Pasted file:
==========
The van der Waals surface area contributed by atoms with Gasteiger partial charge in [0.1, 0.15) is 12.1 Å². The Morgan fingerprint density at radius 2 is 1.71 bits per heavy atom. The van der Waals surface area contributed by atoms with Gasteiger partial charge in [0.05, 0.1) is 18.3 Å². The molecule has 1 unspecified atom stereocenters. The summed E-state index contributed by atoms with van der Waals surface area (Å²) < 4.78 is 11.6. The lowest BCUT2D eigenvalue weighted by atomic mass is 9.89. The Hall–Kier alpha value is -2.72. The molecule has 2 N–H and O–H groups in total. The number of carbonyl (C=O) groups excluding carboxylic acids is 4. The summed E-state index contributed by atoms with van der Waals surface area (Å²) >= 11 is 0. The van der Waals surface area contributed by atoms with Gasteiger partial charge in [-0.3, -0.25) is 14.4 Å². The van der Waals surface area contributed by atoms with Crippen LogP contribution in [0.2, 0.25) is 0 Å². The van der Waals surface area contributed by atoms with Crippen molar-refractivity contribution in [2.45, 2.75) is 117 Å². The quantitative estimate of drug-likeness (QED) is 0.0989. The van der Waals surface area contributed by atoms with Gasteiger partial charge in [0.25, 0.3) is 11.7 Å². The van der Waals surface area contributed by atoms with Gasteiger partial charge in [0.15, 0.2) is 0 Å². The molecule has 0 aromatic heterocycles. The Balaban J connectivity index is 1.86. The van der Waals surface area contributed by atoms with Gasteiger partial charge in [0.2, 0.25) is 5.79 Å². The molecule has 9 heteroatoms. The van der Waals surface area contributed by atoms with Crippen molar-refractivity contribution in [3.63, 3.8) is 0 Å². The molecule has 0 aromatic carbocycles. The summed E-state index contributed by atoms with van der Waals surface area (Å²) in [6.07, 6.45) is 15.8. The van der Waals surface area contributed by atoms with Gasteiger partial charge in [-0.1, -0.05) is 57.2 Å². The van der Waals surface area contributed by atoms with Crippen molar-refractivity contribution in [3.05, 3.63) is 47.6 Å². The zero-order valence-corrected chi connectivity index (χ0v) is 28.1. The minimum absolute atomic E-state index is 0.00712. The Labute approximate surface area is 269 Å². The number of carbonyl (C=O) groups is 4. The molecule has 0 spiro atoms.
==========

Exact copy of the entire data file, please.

The van der Waals surface area contributed by atoms with Gasteiger partial charge in [0.1, 0.15) is 12.1 Å². The Morgan fingerprint density at radius 2 is 1.71 bits per heavy atom. The van der Waals surface area contributed by atoms with Gasteiger partial charge in [0.05, 0.1) is 18.3 Å². The molecule has 1 unspecified atom stereocenters. The summed E-state index contributed by atoms with van der Waals surface area (Å²) < 4.78 is 11.6. The lowest BCUT2D eigenvalue weighted by atomic mass is 9.89. The Hall–Kier alpha value is -2.72. The molecule has 2 N–H and O–H groups in total. The number of carbonyl (C=O) groups excluding carboxylic acids is 4. The summed E-state index contributed by atoms with van der Waals surface area (Å²) >= 11 is 0. The van der Waals surface area contributed by atoms with Gasteiger partial charge in [-0.3, -0.25) is 14.4 Å². The van der Waals surface area contributed by atoms with Crippen LogP contribution in [0.2, 0.25) is 0 Å². The van der Waals surface area contributed by atoms with Crippen molar-refractivity contribution in [2.45, 2.75) is 117 Å². The quantitative estimate of drug-likeness (QED) is 0.0989. The van der Waals surface area contributed by atoms with Gasteiger partial charge in [0.25, 0.3) is 11.7 Å². The van der Waals surface area contributed by atoms with Gasteiger partial charge in [0.15, 0.2) is 0 Å². The molecule has 0 aromatic heterocycles. The Balaban J connectivity index is 1.86. The van der Waals surface area contributed by atoms with Gasteiger partial charge in [0.2, 0.25) is 5.79 Å². The molecule has 9 heteroatoms. The van der Waals surface area contributed by atoms with Crippen molar-refractivity contribution in [3.63, 3.8) is 0 Å². The molecule has 0 aromatic carbocycles. The summed E-state index contributed by atoms with van der Waals surface area (Å²) in [6.07, 6.45) is 15.8. The van der Waals surface area contributed by atoms with Gasteiger partial charge in [-0.1, -0.05) is 57.2 Å². The van der Waals surface area contributed by atoms with Crippen molar-refractivity contribution in [3.05, 3.63) is 47.6 Å². The zero-order valence-corrected chi connectivity index (χ0v) is 28.1. The minimum absolute atomic E-state index is 0.00712. The Labute approximate surface area is 269 Å². The number of carbonyl (C=O) groups is 4. The molecule has 0 spiro atoms.